The Boston Globe reported that the head of the city’s Licensing Board said that the Lansdowne Street bar where a man was killed by a broken beer mug last week will retain its liquor license and that the board will support the pub’s right to use glassware.
I reported in this blog yesterday that the Lansdowne Pub stopped using glassware and glass bottles this week at the request of a different licensing department, which could still ban glass permanently at the bar during a hearing next month.
At the bar early Saturday morning, Hector Guardiola, 25, of South Boston, allegedly threw a glass that shattered and fatally injured Michael DiMaria, 23, a New York man. Earlier this week, Patricia Malone — Boston’s director of consumer affairs and licensing, who governs entertainment licenses — asked the bar to switch to plastic cups and nonglass bottles until the hearing with her on Sept. 15. She declined to further comment tot he Globe whether she would permanently ban glass at the bar.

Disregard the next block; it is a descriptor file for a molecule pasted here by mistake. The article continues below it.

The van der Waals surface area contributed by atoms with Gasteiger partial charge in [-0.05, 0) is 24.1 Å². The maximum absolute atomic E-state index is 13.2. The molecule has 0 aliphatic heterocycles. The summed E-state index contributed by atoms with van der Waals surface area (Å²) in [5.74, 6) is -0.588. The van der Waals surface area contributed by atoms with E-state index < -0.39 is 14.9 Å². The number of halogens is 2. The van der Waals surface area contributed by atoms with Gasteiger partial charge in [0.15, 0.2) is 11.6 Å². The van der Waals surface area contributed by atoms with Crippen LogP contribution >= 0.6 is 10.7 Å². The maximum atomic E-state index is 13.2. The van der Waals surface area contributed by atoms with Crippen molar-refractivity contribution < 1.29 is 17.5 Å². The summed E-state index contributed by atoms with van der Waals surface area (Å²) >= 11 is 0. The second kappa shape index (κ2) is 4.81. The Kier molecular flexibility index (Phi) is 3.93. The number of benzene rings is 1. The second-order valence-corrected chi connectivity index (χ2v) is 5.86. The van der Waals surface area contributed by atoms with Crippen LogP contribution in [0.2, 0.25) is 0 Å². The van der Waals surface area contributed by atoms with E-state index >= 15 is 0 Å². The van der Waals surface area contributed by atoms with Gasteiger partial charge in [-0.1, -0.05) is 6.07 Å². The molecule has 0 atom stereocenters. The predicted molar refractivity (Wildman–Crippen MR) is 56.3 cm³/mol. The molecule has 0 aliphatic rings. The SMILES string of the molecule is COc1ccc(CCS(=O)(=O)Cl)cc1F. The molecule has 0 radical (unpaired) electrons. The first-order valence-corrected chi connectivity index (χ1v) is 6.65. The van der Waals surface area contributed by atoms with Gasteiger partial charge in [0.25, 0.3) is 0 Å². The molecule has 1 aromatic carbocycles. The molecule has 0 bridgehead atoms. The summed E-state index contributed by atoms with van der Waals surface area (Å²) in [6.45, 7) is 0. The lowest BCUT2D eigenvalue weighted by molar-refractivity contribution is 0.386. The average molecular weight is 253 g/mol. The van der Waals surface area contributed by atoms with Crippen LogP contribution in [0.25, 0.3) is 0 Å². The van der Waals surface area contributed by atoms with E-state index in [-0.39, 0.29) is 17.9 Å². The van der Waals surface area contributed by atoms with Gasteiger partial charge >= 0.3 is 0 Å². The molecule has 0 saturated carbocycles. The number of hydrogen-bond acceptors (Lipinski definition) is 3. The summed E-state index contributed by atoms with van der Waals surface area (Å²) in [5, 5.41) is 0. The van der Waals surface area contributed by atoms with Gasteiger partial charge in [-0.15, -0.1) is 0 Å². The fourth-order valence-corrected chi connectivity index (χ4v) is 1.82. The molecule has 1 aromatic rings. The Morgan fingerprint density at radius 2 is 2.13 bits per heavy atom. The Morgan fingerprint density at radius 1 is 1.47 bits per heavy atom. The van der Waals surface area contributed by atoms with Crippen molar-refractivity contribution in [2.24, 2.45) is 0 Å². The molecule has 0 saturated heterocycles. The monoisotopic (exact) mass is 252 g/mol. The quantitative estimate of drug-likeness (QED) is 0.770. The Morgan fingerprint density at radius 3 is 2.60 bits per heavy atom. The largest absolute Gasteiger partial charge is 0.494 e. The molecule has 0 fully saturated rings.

“I will not be asking them to go to plastic,” Michael Connolly, chairman of the Boston Licensing Board, which governs liquor licenses and can ban glass at bars, told the Globe. “This is an establishment with a good record that had an incredible freak accident . . . and at the moment I certainly don’t see their [liquor] license in jeopardy.”
I agree with Connolly here. The tragic death at the Pub seems, at least initially, to have nothing to do with any actions taken by the Pub, and rests with the alleged actions of Guardiola. It would be an unfair result for the Pub to be forced to use plastic, which connotes (fairly or not) that an establishment is of a lesser caliber.